Trusts are a way of transferring ownership of property from one person (called the “grantor”) to another person (the “trustee”). The trustee then controls that property for the benefit of other people, sometimes called the “beneficiaries.” This may happen during your lifetime or after your death.
They can also be used to avoid probate, which can take months and cost money in court fees and other expenses. In addition, some types of trusts can help you lower your estate taxes.
You can put anything into a trust, including your bank account or investment accounts, stocks, bonds, real estate, life insurance policies, vehicles, furniture, artwork, jewelry and writings. You can even name a trust as the beneficiary on your retirement account.
There are a few things you should know about trusts before you set up one. First, determine whether the trust is revocable or irrevocable.
A revocable trust allows you to change the beneficiaries and assets during your lifetime and make provisions for a successor trustee. However, it usually is subject to estate taxes and may not provide protection from creditors. An irrevocable trust, on the other hand, will not be subject to estate taxes and is usually protected from creditor claims.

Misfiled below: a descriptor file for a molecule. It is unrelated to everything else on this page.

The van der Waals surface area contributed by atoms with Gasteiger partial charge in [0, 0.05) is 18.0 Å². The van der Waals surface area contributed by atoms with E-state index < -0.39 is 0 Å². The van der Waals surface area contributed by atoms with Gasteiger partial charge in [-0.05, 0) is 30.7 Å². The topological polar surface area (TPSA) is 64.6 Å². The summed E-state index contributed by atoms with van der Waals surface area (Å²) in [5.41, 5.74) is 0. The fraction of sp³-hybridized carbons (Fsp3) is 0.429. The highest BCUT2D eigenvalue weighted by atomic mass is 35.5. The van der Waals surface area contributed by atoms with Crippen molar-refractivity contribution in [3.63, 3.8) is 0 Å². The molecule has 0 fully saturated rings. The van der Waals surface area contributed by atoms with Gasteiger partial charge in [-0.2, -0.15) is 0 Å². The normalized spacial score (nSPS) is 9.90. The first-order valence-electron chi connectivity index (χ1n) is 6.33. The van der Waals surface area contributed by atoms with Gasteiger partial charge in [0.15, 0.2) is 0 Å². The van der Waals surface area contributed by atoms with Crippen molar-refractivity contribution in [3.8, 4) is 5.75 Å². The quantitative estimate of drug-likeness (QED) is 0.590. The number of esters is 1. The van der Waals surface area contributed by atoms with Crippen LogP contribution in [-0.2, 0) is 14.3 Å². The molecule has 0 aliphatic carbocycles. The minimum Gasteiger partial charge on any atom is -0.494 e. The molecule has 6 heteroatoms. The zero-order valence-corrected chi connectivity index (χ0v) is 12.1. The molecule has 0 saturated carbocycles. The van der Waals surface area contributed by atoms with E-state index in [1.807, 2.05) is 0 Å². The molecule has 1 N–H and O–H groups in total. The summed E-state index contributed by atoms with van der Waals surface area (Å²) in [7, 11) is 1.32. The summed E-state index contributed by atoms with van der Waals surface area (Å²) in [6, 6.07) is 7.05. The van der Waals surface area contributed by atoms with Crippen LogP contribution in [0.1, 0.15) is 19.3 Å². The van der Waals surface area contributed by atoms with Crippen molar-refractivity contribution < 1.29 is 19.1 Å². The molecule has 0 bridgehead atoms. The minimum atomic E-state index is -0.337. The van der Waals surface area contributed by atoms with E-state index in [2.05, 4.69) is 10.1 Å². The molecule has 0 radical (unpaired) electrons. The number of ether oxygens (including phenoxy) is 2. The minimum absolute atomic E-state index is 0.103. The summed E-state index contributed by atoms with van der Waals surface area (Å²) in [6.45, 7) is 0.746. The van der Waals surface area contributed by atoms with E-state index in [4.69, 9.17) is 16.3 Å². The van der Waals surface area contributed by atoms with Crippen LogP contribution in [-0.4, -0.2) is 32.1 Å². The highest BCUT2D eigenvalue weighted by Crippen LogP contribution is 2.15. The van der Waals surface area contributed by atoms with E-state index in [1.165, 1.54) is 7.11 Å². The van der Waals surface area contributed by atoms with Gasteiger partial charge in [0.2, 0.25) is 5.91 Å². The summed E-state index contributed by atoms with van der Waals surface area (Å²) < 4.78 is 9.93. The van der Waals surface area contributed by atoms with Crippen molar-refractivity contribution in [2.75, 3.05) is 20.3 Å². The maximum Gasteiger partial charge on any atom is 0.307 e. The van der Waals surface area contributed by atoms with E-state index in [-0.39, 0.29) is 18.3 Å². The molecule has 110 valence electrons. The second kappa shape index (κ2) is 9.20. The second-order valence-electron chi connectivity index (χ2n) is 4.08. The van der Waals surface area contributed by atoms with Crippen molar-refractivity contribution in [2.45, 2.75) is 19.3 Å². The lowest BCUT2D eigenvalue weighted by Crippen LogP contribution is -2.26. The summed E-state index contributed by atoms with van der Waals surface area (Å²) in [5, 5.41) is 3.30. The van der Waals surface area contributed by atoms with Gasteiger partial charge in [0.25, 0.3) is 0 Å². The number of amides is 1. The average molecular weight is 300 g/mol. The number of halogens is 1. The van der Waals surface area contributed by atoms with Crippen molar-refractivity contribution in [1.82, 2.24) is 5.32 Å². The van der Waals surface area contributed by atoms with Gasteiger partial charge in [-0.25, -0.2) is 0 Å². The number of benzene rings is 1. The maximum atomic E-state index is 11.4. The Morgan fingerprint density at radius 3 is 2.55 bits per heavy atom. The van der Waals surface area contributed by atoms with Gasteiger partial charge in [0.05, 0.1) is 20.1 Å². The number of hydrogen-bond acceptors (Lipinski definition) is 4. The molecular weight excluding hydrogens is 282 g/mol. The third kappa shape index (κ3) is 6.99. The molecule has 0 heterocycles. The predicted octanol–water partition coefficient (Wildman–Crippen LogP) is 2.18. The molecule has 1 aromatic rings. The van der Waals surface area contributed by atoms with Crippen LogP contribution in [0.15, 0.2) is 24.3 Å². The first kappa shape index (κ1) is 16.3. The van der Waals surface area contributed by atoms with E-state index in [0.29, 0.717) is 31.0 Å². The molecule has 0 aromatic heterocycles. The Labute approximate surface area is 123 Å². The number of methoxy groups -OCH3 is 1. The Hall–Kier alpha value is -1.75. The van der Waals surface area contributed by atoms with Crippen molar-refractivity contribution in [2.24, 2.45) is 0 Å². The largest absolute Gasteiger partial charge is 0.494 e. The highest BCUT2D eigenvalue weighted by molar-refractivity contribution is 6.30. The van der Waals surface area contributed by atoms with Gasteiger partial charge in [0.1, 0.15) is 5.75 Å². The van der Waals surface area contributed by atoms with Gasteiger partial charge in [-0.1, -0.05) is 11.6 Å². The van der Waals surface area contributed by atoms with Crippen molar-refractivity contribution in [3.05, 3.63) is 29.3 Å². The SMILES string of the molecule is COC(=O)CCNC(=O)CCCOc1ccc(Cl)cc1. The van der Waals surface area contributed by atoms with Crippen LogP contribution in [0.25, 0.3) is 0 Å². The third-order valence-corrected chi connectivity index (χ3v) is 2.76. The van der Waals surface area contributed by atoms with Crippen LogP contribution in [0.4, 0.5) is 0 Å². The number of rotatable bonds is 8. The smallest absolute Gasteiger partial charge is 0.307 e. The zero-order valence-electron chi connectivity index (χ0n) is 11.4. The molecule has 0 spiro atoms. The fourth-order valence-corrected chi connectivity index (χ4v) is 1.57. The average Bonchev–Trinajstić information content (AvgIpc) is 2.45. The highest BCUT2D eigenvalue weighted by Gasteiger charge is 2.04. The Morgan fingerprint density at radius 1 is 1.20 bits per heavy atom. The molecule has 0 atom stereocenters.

When you create a trust, you specify the terms of how the trust will be administered and who will receive the principal or income in the future. The trustee then distributes the funds in the trust as outlined in the trust document.
The trustee is responsible for maintaining accurate records of the trust’s assets and distributions. These records should include the value of the trust’s assets at all times, the names and dates of all beneficiaries, and a detailed description of each asset.
If you transfer assets to the trust from different financial institutions, you will need to keep separate records at each institution. These records are important if you want to prove the value of the transfer.
Once you transfer your assets to the trust, the next step is to retitle those assets in the name of the trust. There is a lot of paperwork involved in this process, and the fee for retitling property can vary depending on your circumstances.
It’s a good idea to consult with an attorney before retitling all of your assets. They can help you understand the complexities of a revocable or irrevocable trust, and how to properly title all of your assets in the trust’s name.
Using a trust can help you control your wealth, protect your family from creditors and ensure that your legacy is passed on to the people you love most. It’s also a good way to avoid the probate process and save time, fees and potentially reduce estate taxes.
The most important thing is to consider the needs of your family and what your goals are for establishing a trust. Once you do, you can find a lawyer who specializes in creating trusts and can help you achieve your goals.